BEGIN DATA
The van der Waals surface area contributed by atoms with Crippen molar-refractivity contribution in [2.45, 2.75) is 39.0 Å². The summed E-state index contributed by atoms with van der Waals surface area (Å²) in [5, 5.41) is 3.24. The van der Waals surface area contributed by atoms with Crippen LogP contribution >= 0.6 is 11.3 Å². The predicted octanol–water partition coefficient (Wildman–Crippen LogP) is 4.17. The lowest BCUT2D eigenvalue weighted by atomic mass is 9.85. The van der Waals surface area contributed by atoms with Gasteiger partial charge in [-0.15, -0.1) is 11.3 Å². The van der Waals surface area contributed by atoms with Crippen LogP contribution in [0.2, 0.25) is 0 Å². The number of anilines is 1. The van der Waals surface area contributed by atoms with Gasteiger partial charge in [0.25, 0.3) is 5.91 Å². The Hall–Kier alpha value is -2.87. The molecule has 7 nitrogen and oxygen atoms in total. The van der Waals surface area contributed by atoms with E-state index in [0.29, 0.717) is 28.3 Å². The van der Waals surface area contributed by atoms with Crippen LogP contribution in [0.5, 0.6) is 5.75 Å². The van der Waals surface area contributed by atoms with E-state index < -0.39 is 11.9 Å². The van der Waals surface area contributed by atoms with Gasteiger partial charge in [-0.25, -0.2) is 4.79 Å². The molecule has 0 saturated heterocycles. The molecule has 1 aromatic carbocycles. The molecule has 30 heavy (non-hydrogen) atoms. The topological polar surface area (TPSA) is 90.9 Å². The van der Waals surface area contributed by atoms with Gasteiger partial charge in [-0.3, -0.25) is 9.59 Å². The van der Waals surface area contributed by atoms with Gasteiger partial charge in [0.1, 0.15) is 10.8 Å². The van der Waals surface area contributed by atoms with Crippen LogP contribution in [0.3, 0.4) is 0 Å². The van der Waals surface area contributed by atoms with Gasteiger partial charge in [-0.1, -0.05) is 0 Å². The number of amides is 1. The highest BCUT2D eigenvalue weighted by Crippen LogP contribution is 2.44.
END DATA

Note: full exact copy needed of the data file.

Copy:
The van der Waals surface area contributed by atoms with Crippen molar-refractivity contribution in [2.45, 2.75) is 39.0 Å². The summed E-state index contributed by atoms with van der Waals surface area (Å²) in [5, 5.41) is 3.24. The van der Waals surface area contributed by atoms with Crippen LogP contribution >= 0.6 is 11.3 Å². The predicted octanol–water partition coefficient (Wildman–Crippen LogP) is 4.17. The lowest BCUT2D eigenvalue weighted by atomic mass is 9.85. The van der Waals surface area contributed by atoms with Gasteiger partial charge in [-0.15, -0.1) is 11.3 Å². The van der Waals surface area contributed by atoms with Crippen LogP contribution in [0.2, 0.25) is 0 Å². The number of anilines is 1. The van der Waals surface area contributed by atoms with Gasteiger partial charge in [0.25, 0.3) is 5.91 Å². The Hall–Kier alpha value is -2.87. The molecule has 7 nitrogen and oxygen atoms in total. The van der Waals surface area contributed by atoms with E-state index in [0.29, 0.717) is 28.3 Å². The van der Waals surface area contributed by atoms with Crippen LogP contribution in [0.5, 0.6) is 5.75 Å². The van der Waals surface area contributed by atoms with E-state index < -0.39 is 11.9 Å². The van der Waals surface area contributed by atoms with Gasteiger partial charge in [-0.25, -0.2) is 4.79 Å². The molecule has 0 saturated heterocycles. The molecule has 1 aromatic carbocycles. The molecule has 30 heavy (non-hydrogen) atoms. The topological polar surface area (TPSA) is 90.9 Å². The van der Waals surface area contributed by atoms with Gasteiger partial charge in [-0.3, -0.25) is 9.59 Å². The van der Waals surface area contributed by atoms with Gasteiger partial charge in [0.1, 0.15) is 10.8 Å². The van der Waals surface area contributed by atoms with Crippen LogP contribution in [0.3, 0.4) is 0 Å². The van der Waals surface area contributed by atoms with Gasteiger partial charge in [-0.1, -0.05) is 0 Å². The number of amides is 1. The highest BCUT2D eigenvalue weighted by Crippen LogP contribution is 2.44.